One of my favorite authors is career expert Lindsey Pollak. I “discovered” her 14 years ago (2007) when she published her first book “Getting from College to Career”, a magnificent support to get you started in the professional world after your studies. Years later, in 2014, she published another great book “Becoming the Boss” with great tips for progressing and succeeding in your professional career. In 2019 she published “The Remix”, to help professionals succeed in the professional arena with different generations working together.
This year 2021, she has just published “Recalculating”, a great work dedicated to helping professionals reinvent themselves and successfully adapt to an increasingly changing and uncertain professional environment. It is an entertaining, inspiring, and very practical book. And it has great examples to help you understand how to successfully reinvent yourself professionally.
The book owes its name to Pollak’s analogy between using GPS and managing your career. Using the GPS, when something unforeseen appears (such as when you find construction sites, an accident or you miss an exit…) the device goes into “recalculating” mode, that is, searching for new ways to reach the defined objective. Well, according to Lindsey Pollak, the same thing happens in a professional career. And with increasing frequency. Therefore, most professionals will have to reinvent ourselves, “recalculate” several times in their professional career.
Pollak uses a phrase from Richard Branson perfectly sums up the main idea of the book: “Every success story is a tale of adaptation, revision and change.”
In this sense, the author offers the following advice:
- Embrace Creativity. To successfully “recalculate”, you must try new things and step out of your comfort zone. Consider working in unknown sectors, with new technologies, with new methods … Take time to think creatively, how you can connect your talents, motivations and skills with your professional experience and training in order to discover new professional roles in which you can add value and be happy.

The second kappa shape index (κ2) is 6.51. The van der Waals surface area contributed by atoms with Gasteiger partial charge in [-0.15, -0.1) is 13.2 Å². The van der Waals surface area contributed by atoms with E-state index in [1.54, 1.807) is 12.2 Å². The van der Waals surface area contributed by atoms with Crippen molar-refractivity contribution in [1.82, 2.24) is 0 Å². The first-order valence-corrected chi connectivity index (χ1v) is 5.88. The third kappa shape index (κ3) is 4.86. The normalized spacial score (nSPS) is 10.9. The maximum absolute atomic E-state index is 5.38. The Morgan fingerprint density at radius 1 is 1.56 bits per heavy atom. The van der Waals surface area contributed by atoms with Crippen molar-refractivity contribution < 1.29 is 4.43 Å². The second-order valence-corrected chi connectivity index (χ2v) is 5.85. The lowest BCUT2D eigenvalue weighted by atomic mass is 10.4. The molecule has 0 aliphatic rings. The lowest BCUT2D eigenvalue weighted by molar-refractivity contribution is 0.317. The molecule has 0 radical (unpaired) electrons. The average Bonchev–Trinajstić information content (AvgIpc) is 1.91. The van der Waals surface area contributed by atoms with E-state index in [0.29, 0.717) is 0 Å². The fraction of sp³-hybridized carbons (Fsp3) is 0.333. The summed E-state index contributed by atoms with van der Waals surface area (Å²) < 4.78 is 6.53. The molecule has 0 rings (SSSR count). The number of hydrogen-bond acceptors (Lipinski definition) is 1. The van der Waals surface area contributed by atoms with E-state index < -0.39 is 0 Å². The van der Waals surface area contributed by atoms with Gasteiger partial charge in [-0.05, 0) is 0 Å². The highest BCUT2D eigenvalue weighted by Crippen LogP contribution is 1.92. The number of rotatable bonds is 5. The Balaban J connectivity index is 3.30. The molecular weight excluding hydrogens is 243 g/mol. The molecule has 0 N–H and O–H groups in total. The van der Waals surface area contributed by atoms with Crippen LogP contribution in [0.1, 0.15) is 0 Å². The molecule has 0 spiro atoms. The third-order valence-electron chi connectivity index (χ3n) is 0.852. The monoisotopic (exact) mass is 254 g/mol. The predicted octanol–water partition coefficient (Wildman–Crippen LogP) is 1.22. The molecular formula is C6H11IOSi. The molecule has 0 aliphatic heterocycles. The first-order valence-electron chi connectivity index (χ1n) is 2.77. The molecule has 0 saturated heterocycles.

- Prioritize action. As Pollak says, “the recalculation process cannot take place only in your brain.” Above all, take action: network, pick up the phone, send an email … Don’t let overthinking penalize your action. As Dale Carnegie said, “Inaction breeds doubt and fear. Action breeds confidence and courage”. Therefore, as soon as possible, take action.
- Control what you can. In the process of professional reinvention, there are going to be many things that you will not be able to control. Learn to accept those things and focus all your efforts on controlling things that you can control, that depend on you.
- Know your non negotiables. Just because you are creative in the process of professional reinvention and step out of your comfort zone does not mean that you should renounce your values or your morals. Sometimes you are going to have to take a step back at the level of responsibility or at the salary level. You are going to have to change sector, perhaps residence … but above all, you must be clear about the red lines that you are not willing to cross. Define well what your nonnegotiable values are and do not accept any project that threatens them.
- Ask for help. You should never face the professional reinvention process alone. There should always be people who can help you: organizations, websites, books, articles, consultants and coaches… If you don’t know something, ask it. If you want to get a contact, ask for it. As Pollak says “Ask early, ask often, ask forever.”
And to close this post, I use a quote from John Lennon that appears in the book and that I love: “Everything will be okay in the end. If it’s not okay, it’s not the end”.